Some TV fans have taken shots at FX for submitting American Horror Story to the Emmys as miniseries, where the returning horror thriller will face the likes of History Channel’s Hatfield & McCoys and HBO’s Hemingway & Gellhorn rather than heavy hitting series such as AMC’s Breaking Bad and Mad Men. Just the other day Jimmy Kimmel told TV critics, “It’s not a miniseries — let’s be honest.” And we’ve made remarks too (I believe my exact words were: “Go big or go home, FX; pick on shows your own size.”)
So when a critic at the TCA press tour in Beverly Hills on Saturday half-jokingly asked FX president and general manager John Landgraf if he knew American Horror Story was actually a miniseries when he picked it up, the executive came out swinging.
“We always knew that American Horror Story was going to be a miniseries in the sense that we knew that it was a close‑ended show that had no continuing story lines or characters between the 13 episodes that were produced and aired and subsequent seasons,” Landgraf said. “And, you know, that’s the definition of a miniseries. A miniseries is a show that has no continuing story elements or narrative elements between one group of episodes and another. So, no, I wasn’t surprised. And, you know, look, the TV Academy itself gave us the leeway to submit the show in either category. It basically determined that it was eligible as a miniseries. So we submitted it there.”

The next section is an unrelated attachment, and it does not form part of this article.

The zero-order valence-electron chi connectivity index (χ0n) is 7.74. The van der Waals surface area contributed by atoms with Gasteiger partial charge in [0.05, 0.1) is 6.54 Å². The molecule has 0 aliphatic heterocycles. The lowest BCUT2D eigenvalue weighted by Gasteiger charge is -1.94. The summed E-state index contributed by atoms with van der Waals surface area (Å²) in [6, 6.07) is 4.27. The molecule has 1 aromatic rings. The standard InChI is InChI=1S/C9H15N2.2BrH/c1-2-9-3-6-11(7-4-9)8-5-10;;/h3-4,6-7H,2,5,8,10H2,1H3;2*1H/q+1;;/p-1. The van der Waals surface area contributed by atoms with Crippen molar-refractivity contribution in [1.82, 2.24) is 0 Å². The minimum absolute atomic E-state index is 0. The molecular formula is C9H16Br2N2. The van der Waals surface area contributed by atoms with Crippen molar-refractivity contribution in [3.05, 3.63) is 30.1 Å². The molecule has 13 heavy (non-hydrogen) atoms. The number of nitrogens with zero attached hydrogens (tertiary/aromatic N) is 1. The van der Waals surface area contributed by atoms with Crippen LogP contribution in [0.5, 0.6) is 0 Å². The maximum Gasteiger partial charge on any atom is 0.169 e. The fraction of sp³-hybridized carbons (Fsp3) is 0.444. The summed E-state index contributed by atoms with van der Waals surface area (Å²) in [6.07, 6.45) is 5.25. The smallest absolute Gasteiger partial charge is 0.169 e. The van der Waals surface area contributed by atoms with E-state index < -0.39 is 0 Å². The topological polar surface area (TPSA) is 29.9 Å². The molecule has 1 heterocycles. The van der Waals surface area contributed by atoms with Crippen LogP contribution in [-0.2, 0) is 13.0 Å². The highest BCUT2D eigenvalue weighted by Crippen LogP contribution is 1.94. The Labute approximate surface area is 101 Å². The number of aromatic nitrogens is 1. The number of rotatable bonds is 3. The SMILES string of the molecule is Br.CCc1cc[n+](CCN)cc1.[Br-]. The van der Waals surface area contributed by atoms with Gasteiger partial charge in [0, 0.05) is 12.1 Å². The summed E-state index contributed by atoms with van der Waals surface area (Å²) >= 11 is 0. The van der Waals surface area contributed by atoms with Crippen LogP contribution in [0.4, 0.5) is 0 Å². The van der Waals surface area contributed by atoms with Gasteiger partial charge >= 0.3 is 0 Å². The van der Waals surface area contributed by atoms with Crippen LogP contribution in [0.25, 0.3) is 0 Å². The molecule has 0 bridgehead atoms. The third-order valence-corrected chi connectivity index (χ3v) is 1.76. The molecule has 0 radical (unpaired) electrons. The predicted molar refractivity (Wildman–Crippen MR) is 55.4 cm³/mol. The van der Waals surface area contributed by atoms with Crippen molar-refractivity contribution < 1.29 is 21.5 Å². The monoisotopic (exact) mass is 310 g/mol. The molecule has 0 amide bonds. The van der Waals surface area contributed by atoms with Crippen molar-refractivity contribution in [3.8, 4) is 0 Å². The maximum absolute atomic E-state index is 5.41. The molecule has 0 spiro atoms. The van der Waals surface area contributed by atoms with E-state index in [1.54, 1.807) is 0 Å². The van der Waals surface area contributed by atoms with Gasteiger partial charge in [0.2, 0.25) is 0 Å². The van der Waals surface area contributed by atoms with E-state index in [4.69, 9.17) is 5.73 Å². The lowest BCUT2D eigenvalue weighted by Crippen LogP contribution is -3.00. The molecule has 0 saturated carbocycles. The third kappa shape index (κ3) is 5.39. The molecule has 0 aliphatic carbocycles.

Landgraf also gave a basic description of season two for those who haven’t been keeping up on the buzz: “The second season takes place in a different time frame. It takes place in the ’60s. It takes place in New England at a sanitarium run by the Catholic Church. And none of the characters in it are characters that we’ve previously seen. So there’s no continuity between Season 1 and Season 2 … I can only tell you that it’s unbelievably scary, and I’m excited about the cast.”